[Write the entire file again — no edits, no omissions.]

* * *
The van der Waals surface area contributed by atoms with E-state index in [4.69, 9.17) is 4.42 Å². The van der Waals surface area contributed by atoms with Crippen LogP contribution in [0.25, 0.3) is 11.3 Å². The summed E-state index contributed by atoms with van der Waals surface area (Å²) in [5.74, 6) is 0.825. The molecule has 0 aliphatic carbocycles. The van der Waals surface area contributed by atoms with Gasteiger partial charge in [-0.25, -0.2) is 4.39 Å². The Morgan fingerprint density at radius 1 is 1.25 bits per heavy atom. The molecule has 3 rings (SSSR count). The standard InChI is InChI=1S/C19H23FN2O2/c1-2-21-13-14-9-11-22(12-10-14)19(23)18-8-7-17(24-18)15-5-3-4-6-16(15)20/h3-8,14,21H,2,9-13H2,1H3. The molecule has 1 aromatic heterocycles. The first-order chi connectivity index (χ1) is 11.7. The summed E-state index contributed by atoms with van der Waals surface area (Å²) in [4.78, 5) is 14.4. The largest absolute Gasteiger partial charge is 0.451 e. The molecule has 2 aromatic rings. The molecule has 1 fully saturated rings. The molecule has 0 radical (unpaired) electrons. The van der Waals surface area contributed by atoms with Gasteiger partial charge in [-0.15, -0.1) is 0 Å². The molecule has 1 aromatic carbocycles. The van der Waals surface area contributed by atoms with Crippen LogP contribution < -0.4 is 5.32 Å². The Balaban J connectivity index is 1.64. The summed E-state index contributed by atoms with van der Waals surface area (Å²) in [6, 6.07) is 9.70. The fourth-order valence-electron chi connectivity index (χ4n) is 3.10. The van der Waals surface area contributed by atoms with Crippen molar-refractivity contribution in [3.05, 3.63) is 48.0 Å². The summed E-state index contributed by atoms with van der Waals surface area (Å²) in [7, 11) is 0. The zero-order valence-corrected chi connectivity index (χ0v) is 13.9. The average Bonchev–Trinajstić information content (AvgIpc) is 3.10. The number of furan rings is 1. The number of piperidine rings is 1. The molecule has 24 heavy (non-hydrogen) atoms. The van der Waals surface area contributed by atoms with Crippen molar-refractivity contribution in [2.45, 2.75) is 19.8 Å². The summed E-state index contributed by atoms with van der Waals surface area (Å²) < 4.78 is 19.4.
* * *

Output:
The van der Waals surface area contributed by atoms with E-state index in [4.69, 9.17) is 4.42 Å². The van der Waals surface area contributed by atoms with Crippen LogP contribution in [0.25, 0.3) is 11.3 Å². The summed E-state index contributed by atoms with van der Waals surface area (Å²) in [5.74, 6) is 0.825. The molecule has 0 aliphatic carbocycles. The van der Waals surface area contributed by atoms with Gasteiger partial charge in [-0.25, -0.2) is 4.39 Å². The Morgan fingerprint density at radius 1 is 1.25 bits per heavy atom. The molecule has 3 rings (SSSR count). The standard InChI is InChI=1S/C19H23FN2O2/c1-2-21-13-14-9-11-22(12-10-14)19(23)18-8-7-17(24-18)15-5-3-4-6-16(15)20/h3-8,14,21H,2,9-13H2,1H3. The molecule has 1 aromatic heterocycles. The first-order chi connectivity index (χ1) is 11.7. The summed E-state index contributed by atoms with van der Waals surface area (Å²) in [4.78, 5) is 14.4. The largest absolute Gasteiger partial charge is 0.451 e. The molecule has 2 aromatic rings. The molecule has 1 fully saturated rings. The molecule has 0 radical (unpaired) electrons. The van der Waals surface area contributed by atoms with Gasteiger partial charge in [-0.15, -0.1) is 0 Å². The molecule has 1 aromatic carbocycles. The van der Waals surface area contributed by atoms with Crippen LogP contribution < -0.4 is 5.32 Å². The Balaban J connectivity index is 1.64. The summed E-state index contributed by atoms with van der Waals surface area (Å²) in [6, 6.07) is 9.70. The fourth-order valence-electron chi connectivity index (χ4n) is 3.10. The van der Waals surface area contributed by atoms with Crippen molar-refractivity contribution in [3.05, 3.63) is 48.0 Å². The summed E-state index contributed by atoms with van der Waals surface area (Å²) in [7, 11) is 0. The zero-order valence-corrected chi connectivity index (χ0v) is 13.9. The average Bonchev–Trinajstić information content (AvgIpc) is 3.10. The number of furan rings is 1. The number of piperidine rings is 1. The molecule has 24 heavy (non-hydrogen) atoms. The van der Waals surface area contributed by atoms with Crippen molar-refractivity contribution in [2.45, 2.75) is 19.8 Å². The summed E-state index contributed by atoms with van der Waals surface area (Å²) < 4.78 is 19.4.